edited by Greta Gaard Temple University Press, 1993 Library of Congress HQ1233.E26 1993 | Dewey Decimal 304.2
Drawing on the insights of ecology, feminism, and socialism, ecofeminism's basic premise is that the ideology that authorizes oppression based on race, class, gender, sexuality, physical abilities, and species is the same ideology that sanctions the oppression of nature. In this collection of essays, feminist scholars and activists discuss the relationships among human begins, the natural environment, and nonhuman animals. They reject the nature/culture dualism of patriarchal thought and locate animals and humans within nature. The goal of these twelve articles is to contribute to the evolving dialogue among feminists, ecofeminists, animal liberationists, deep ecologists, and social ecologists in an effort to create a sustainable lifestyle for all inhabitants of the earth.
Among the issues addressed are the conflicts between Green politics and ecofeminism, various applications of ecofeminist theory, the relationship of animal liberation to ecofeminism, harmful implications of the romanticized woman-nature association in Western culture, and cultural limitations of ecofeminism.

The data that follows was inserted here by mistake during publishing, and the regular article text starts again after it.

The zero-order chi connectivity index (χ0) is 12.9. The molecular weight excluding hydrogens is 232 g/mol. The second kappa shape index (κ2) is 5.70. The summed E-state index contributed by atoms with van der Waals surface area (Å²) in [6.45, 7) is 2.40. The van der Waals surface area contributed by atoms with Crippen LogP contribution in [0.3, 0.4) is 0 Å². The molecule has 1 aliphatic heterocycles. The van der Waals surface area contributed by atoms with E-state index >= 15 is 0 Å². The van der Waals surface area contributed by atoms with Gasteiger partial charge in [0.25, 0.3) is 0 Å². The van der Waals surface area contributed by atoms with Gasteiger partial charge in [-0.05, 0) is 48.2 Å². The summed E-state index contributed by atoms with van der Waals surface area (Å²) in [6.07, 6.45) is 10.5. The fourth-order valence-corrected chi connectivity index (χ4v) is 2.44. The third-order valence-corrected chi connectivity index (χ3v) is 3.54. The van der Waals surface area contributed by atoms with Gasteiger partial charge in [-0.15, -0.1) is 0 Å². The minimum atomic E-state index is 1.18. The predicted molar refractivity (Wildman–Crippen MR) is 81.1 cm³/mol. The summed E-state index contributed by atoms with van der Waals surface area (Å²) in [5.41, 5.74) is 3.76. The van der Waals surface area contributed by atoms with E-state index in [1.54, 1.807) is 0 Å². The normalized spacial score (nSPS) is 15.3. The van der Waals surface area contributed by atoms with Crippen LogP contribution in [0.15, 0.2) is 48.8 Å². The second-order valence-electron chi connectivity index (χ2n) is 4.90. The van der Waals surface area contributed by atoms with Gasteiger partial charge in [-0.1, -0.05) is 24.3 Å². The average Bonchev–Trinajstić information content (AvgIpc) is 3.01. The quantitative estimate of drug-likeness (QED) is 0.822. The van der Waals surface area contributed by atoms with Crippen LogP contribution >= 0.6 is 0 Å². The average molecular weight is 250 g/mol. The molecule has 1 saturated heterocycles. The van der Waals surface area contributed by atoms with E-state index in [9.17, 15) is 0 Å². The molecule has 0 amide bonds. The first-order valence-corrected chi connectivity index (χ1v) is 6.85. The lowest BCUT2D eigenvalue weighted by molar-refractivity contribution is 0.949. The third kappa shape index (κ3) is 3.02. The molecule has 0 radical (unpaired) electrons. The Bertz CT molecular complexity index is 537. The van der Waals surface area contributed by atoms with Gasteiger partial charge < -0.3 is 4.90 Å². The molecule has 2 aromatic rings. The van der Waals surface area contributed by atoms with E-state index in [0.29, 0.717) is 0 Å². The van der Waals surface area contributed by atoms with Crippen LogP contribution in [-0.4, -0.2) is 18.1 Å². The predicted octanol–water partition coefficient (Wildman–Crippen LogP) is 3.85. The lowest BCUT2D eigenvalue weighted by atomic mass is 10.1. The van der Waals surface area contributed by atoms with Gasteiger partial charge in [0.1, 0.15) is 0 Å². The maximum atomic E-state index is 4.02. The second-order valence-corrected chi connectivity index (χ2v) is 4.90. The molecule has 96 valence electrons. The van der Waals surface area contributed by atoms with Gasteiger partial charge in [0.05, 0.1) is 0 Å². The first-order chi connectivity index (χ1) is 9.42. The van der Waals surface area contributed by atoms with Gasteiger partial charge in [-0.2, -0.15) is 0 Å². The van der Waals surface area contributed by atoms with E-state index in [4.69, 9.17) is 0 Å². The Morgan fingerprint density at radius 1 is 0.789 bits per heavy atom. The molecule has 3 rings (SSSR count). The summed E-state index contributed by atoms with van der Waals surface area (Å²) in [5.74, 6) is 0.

In the series Ethics and Action, edited by Tom Regan.
Ecofeminist Literary Criticism is the first collection of its
kind: a diverse anthology that explores both how ecofeminism can enrich
literary criticism and how literary criticism can contribute to ecofeminist
theory and activism.
Ecofeminism is a practical movement for social change that discerns interconnections
among all forms of oppression: the exploitation of nature, the oppression
of women, class exploitation, racism, colonialism. Against binary divisions
such as self/other, culture/nature, man/woman, humans/animals, and white/non-white,